I came across an article of John Piper’s recently in which he listed five besetting sins with which he struggles.
I chuckled bitterly. If only my list were that short.
Not that Piper claimed only five besetting sins, but I don’t even know how he could tier them. Mine certainly don’t lend themselves to such stratification.
They cling. They bite at my heels. They relentlessly pursue, like a dog who will not yield the chase, or the zombie who knows nothing but the taste of living blood.
I am not rolling over, mind you. One could say that I am winning more skirmishes than I used to. But something in my heart refuses such encouragement. Total eradication is the goal. If I content myself with less, I will accomplish less.
And there are days in which I do indeed accomplish much less. Days that seem dominated, marked, headlined by sin.
Then, this evening during repentant prayer, I read these words of Jesus to his disciples:
Be on your guard. If your brother sins, rebuke him, and if he repents, forgive him. And if he sins against you seven times in a day, and comes back to you seven times, saying, ‘I repent,’ you must forgive him. (Luke 17:3-4)
These words trigger a great tsunami of hope within my soul.
And it’s actually not because of the context of the verse – the hope that I might be forgiven by a brother or sister against whom I have continually sinned, though that is certainly an immense joy.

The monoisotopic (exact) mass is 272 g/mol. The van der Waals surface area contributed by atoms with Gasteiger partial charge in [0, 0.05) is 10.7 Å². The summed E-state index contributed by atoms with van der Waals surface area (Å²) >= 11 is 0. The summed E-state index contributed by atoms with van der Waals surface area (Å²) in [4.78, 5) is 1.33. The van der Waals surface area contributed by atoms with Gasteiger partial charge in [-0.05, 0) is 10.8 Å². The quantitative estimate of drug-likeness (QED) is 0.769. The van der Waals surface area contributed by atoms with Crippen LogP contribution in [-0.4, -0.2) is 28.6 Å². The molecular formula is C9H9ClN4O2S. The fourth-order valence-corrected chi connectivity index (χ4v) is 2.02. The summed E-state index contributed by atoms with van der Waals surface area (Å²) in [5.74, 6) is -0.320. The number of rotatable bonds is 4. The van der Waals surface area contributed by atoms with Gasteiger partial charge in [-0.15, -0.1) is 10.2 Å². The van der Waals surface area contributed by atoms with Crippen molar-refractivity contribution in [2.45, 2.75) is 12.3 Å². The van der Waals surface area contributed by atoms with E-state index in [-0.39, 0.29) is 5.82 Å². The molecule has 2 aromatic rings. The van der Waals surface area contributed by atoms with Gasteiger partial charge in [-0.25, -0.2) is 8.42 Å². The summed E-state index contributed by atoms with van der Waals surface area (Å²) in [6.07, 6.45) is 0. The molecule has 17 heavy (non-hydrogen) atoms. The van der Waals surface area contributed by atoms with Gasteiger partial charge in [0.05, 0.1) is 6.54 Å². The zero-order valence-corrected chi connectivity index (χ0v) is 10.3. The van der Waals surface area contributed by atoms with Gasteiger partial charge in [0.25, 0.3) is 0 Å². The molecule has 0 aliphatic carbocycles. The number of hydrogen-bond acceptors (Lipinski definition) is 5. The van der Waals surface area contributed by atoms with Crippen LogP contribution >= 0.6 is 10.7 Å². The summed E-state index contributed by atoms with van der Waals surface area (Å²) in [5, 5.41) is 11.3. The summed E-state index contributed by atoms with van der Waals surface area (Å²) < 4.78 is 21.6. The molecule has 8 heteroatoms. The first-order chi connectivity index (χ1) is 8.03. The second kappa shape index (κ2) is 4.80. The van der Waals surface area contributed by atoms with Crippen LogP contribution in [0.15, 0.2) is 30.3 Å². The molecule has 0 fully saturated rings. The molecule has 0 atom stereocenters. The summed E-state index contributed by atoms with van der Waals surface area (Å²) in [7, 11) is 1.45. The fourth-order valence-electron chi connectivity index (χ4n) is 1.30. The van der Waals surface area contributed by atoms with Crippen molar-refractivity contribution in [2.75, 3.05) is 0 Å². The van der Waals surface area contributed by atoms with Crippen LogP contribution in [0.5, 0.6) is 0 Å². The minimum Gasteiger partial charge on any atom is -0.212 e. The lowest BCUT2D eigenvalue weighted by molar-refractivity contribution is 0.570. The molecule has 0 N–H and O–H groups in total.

It’s the knowledge that if Jesus is commanding his followers towards a thing, he himself is most certainly doing that thing. Whatever Godlike qualities we are commanded to strive towards, he already possesses in greater abundance than we ever could. Christ asks nothing of his people that he would not do himself – to include, gloriously, death.
Which means God forgives me when I sin seven times in a day.
My vision blurs as I read those words. The knowledge returns that my sin was foreseen and provided for on the cross.
Day after day every priest stands and performs his religious duties; again and again he offers the same sacrifices, which can never take away sins. But when this priest (Jesus) had offered for all time one sacrifice for sins, he sat down at the right hand of God, and since that time he waits for his enemies to be made his footstool. For by one sacrifice he has made perfect forever those who are being made holy. (Hebrews 10:11-14)
I can never out-sin God’s grace. It is an ocean I could never hope to expend. For the one whose heart has been made God’s and whose name is written in the Book of Life, all sins have been covered. Like an infinite line comprising only a small part of an infinite plane, when my sin seems endless, God reveals a new endless.